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April 2024 - Year 26 - Issue 2

ISSN 1755-9715

Scotland vs The English


This article was previously published in the Slovenian mag IN, (Autumn 2023) issue.

Danny Singh, born and raised in London, but now based in Rome and Canterbury, gives creative English language lessons and teacher training courses all over Europe. He also offers stimulating monthly presentations on language related issues at Rome’s biggest international bookshop and has his own YouTube channel which contains a series of interactive English video lessons. He is author of two books, “I was a happy man...then one day I came across Laughter Yoga” and “Learning English through the mind and the body” and is currently working on his third book, “Life is full of surprises”. He used to attend Pilgrims TT summer courses as a guest speaker. Email:


The phonetic alphabet

Pronunciation is the biggest problem for most students of English, essentially because the way a word is written and spoken is often quite different. Spelling is not just a problem for learners of English, but for many mother-tongue speakers themselves. Hence, when we need to write someone’s name down, we usually ask for the spelling, as even a simple name might have an infinite variety of spelling options.

When I studied my first course many years ago on how to teach English to non-native students, I was told that the phonetic alphabet was the solution to the problem of pronunciation. Initially it seemed good, as it made distinctions between sounds, however, it was when I spoke to my Scottish colleagues that I realised the limits of this technique. It was essentially made for a specific kind of English, that from the south of England, which is where I was brought up. Any other region of England from the Midlands up to Lancashire, Yorkshire, The West, Wales, Northern Ireland and of course Scotland, pronounced their vowels slightly differently and in some cases even some of the consonants. And this is without venturing out into other forms of English, not only the native speakers of Australia, the USA and South Africa, but the lingua franca that is the most common form of English used today among non-native speakers.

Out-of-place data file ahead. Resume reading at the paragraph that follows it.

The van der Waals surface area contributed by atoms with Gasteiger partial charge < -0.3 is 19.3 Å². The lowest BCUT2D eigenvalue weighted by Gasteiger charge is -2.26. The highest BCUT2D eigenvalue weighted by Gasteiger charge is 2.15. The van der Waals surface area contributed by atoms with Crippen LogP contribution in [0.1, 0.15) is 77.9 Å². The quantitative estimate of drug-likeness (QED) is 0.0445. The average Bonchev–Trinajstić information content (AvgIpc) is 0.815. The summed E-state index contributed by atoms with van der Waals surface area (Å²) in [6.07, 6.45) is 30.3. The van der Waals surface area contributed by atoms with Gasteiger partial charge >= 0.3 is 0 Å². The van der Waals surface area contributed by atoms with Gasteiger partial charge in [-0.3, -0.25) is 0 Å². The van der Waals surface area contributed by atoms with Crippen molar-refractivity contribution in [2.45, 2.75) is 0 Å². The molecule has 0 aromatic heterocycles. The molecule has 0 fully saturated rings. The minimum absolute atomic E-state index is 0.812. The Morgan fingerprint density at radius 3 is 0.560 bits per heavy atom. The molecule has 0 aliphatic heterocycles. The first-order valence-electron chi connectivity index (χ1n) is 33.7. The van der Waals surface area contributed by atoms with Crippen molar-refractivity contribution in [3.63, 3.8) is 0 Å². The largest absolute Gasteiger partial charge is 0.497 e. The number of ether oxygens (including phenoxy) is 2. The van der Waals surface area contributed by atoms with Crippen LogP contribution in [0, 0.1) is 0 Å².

Scottish pronunciation

I had my first real experience of Scottish pronunciation while I was working part-time at a market research company. This involved phoning households around the UK, asking them a variety of questions on a wide range of topics and noting down their answers. On one occasion, I was speaking to a lady from the Scottish Highlands, who was extremely polite and friendly, however, I did notice that her accent was significantly different from any other that I’d heard before. After I had conducted the interview, I needed to get her name and other personal details which meant I’d have to ask her for the spelling, as I often did with our English households.

At a certain point as I was writing her details and repeating aloud what she was saying, I said, E. She interrupted, no, E. I replied, yes, E. No, she insisted, E. I said, yes, E for elephant. No, she insisted again, E for apple. E for apple, I repeated with surprise. Ah, A for apple I inquired? Aye, she replied. So, although to me it appeared that she was pronouncing A as E, when I said E, she knew that it wasn’t her A, but an E.

This whole episode looking back in hindsight was absolutely hilarious, but showed some of the major differences between Scottish and Southern English pronunciation. Added to this, the Scots have many of their own words. Aye, which of course sounds like I, means yes. Bonnie is their word for beautiful, lassie is a girl and wee means small. Therefore, a wee bonnie lassie is a small and beautiful girl. 

Although the Scottish accent becomes more different from English the further you move towards the Highlands, it is still reasonably comprehensible. The most incomprehensible Scottish is that spoken in Glasgow, especially when spoken at speed. It’s the equivalent of cockney in London. If you are not from the area, it seems like a completely different language. When I first visited Glasgow, the number of times I had to ask people in the street to repeat themselves was unbelievable.

While in Glasgow, I walked into Mr. Singh’s Indian restaurant which I had noticed from afar as dinnertime approached. This should have been a safe haven, as the Indian accent was something I was used to hearing quite often in London. However, initially I was served by two or three different waiters, all quite young and wearing kilts, but with Indian faces. They all spoke to me in Glaswegian and I couldn’t decipher a word of what they were saying. After the third one left, a real Indian wearing a turban came to my table and spoke to me with a strong Indian accent. Ah, that’s better, I replied, as I was then able to make my order.